Introduction: Chris Lortie – Ecologist, runner, and ready for revolution.

Gil Scott-Heron.

You will not be able to stay home, brother.
You will not be able to plug in, turn on and cop out.
You will not be able to lose yourself on skag and
Skip out for beer during commercials,
Because the revolution will not be televised.
The revolution will not be televised.
This revolution will not be brought to you by journals or publishers.

The profits associated with publishers are ludicrous. Elitism is tiresome. Editors are the 1%. Time for a change. No need for fanfare and a big fight. Let’s discuss it, solve it, and offer solutions. Scientists do the work, secure the funding, write up the work, edit it for one another, and then in ecology and evolutionary biology, we hand it over to publishers to make money.┬áThis revolution WILL put you in the driver’s seat.

I am a community ecologist. I did an MSc on plant evolution and traits and a PhD on plant interactions at the community level. I study invasion and interactions in communities now, but I also try to include insects or scale the research to larger levels. Here is a summary of my participation in research.

Publishing, communicating, and collaborating are fascinating. The science of scientists, bias, and how we impede and impose on discovery are mysteries that we need to solve. I joined science because I love to solve problems and value creativity above all. Open access, open science, and greater transparency are sexy, and I want to see more of it. I began studying this a number of years ago when NCEAS funded a working group on the topic.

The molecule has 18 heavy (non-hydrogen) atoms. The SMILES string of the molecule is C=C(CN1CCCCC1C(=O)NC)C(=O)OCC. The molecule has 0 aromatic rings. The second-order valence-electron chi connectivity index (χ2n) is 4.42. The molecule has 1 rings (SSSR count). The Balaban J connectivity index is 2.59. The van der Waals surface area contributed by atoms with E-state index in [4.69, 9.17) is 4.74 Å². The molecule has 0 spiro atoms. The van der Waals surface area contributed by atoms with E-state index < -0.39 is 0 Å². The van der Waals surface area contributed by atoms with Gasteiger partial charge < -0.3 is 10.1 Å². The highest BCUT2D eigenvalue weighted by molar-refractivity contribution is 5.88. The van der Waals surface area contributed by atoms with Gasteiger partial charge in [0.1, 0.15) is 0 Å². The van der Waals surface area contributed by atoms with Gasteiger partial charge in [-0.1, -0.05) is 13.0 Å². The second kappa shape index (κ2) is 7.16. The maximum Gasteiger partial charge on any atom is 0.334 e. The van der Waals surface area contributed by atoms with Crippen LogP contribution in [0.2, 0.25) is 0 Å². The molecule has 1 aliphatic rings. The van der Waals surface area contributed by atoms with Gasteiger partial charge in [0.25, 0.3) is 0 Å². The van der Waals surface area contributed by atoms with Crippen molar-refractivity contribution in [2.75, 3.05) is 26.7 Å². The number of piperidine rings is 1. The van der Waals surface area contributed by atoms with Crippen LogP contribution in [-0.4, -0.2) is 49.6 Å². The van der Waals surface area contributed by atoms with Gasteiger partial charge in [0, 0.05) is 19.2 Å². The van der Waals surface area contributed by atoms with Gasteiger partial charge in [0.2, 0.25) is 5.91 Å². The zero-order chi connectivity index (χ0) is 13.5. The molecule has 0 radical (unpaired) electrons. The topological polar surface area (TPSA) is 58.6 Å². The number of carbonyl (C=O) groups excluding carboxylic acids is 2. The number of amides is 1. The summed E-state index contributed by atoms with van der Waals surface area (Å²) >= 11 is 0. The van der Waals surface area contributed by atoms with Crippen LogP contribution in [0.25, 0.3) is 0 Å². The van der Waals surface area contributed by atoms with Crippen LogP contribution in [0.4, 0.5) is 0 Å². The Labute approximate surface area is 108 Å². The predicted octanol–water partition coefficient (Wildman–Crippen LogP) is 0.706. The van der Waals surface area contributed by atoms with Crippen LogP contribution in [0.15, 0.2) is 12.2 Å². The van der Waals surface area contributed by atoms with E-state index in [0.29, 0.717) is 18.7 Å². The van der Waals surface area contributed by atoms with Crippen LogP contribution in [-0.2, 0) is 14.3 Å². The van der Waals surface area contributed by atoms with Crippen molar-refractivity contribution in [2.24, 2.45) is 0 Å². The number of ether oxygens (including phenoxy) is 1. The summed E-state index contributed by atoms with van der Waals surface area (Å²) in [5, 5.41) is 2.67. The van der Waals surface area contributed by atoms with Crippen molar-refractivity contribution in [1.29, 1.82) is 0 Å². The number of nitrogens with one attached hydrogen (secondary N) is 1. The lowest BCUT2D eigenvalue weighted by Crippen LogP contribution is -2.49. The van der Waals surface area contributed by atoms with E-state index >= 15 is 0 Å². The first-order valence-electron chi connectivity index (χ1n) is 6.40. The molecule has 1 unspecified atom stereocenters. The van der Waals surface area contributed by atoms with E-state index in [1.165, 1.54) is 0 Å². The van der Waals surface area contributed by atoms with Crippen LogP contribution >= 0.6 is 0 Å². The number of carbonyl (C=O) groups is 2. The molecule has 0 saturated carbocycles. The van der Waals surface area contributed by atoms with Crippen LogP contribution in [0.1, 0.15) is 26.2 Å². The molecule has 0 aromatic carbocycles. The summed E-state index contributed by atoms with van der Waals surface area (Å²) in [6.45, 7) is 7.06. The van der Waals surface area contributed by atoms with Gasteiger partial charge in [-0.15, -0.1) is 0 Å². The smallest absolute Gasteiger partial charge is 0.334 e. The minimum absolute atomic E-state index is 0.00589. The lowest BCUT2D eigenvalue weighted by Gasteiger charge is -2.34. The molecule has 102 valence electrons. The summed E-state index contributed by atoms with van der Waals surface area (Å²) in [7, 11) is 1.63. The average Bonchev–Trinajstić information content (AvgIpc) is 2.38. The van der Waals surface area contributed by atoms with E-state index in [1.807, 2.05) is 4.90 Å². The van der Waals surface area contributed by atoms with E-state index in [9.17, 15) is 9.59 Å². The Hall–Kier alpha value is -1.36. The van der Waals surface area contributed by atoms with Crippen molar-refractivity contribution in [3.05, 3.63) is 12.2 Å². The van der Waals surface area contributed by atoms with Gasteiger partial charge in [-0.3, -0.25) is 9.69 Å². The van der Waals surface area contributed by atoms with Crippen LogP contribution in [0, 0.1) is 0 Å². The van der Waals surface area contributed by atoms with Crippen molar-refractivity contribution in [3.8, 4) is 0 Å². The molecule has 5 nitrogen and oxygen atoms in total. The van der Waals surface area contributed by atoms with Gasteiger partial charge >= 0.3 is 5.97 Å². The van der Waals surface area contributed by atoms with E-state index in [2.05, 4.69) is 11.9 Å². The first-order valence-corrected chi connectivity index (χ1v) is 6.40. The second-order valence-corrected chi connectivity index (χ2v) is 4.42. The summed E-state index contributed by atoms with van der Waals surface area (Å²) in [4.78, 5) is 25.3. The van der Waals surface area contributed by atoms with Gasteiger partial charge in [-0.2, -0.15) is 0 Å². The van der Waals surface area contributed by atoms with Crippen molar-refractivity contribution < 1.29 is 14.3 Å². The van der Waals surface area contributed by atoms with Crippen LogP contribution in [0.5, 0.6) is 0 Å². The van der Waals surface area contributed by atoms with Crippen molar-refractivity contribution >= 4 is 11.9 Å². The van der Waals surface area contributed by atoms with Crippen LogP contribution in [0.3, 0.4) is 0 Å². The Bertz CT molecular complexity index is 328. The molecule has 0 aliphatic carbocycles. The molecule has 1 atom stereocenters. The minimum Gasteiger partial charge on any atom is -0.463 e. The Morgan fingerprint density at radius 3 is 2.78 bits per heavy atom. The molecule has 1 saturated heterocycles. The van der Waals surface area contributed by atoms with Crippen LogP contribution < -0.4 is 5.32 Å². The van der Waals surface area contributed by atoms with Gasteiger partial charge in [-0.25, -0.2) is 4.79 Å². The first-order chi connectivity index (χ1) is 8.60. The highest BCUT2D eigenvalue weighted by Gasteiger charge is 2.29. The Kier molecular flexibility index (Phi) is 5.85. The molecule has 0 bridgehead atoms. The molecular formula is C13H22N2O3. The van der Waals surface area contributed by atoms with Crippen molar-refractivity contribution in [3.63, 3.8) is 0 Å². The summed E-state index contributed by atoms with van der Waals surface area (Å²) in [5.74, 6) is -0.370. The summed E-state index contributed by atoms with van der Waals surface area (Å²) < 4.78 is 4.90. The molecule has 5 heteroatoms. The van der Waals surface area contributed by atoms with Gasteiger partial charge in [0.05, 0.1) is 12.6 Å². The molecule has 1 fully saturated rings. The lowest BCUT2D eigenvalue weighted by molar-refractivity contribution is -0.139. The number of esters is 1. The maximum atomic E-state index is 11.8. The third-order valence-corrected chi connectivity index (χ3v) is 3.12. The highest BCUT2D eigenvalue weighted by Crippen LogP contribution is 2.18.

chris lortie

Introduction: Jarrett Byrnes

Hello everybody! Two weeks until the start of open publication working group. To accelerate the actual work of the group, and to help fold in those members who are not going to be able to be here for meeting one, I’d like us to take the next week to post a short introduction to ourselves.

Briefly, if you could give a little background of who you are, what your interests are in Open Access, and what you hope to accomplish in this group. Also, post a picture so we know who each other are before we start. I’ll start.

So, I’m Jarrett Byrnes. I’m currently a postdoctoral fellow at the National Center for Ecological Analysis and Synthesis, although I’ll be starting faculty at UMass Boston this fall.

While I’m an Ecologist by trade, I’ve long been interested in how the internet and technology can help us accelerate the pace of the scientific conversation and collaboration. I’ve been blogging about my research and since about 2003 and use Twitter actively primarily as a means to communicate with my peers. Last year, I co-founded the #SciFund Challenge, an experiment in science crowdfunding to spur outreach and engagement by scientists with the broader world around them.

I’m interested in Open Access because, frankly, it just makes sense as the next evolutionary step for scientific discourse. All of this closed manuscripts, closed data, papers hidden behind paywalls – it simply makes no logical sense to me if our goal is to have science be as fast and furious as possible. Science does not benefit from restrictions in access to the fruits of ones’ colleagues’ labor. We have the technology to change this. And I think it is high time we do so.

So what do I want to get out of this group? Frankly, I’m hoping that we can come together in the room, consider the major issues of how work goes from being raw data to being birthed as a piece of the scientific discourse, and figure out just how that should happen given the technology and social milieu that is available to us. I’ve mused on this before. Frankly, I’d like to walk away at the end of the week with a blueprint in hand, and plans on the table as to how to create this next generation of Open scholarly publishing. I realize this is ambitious, but, I think we can do it.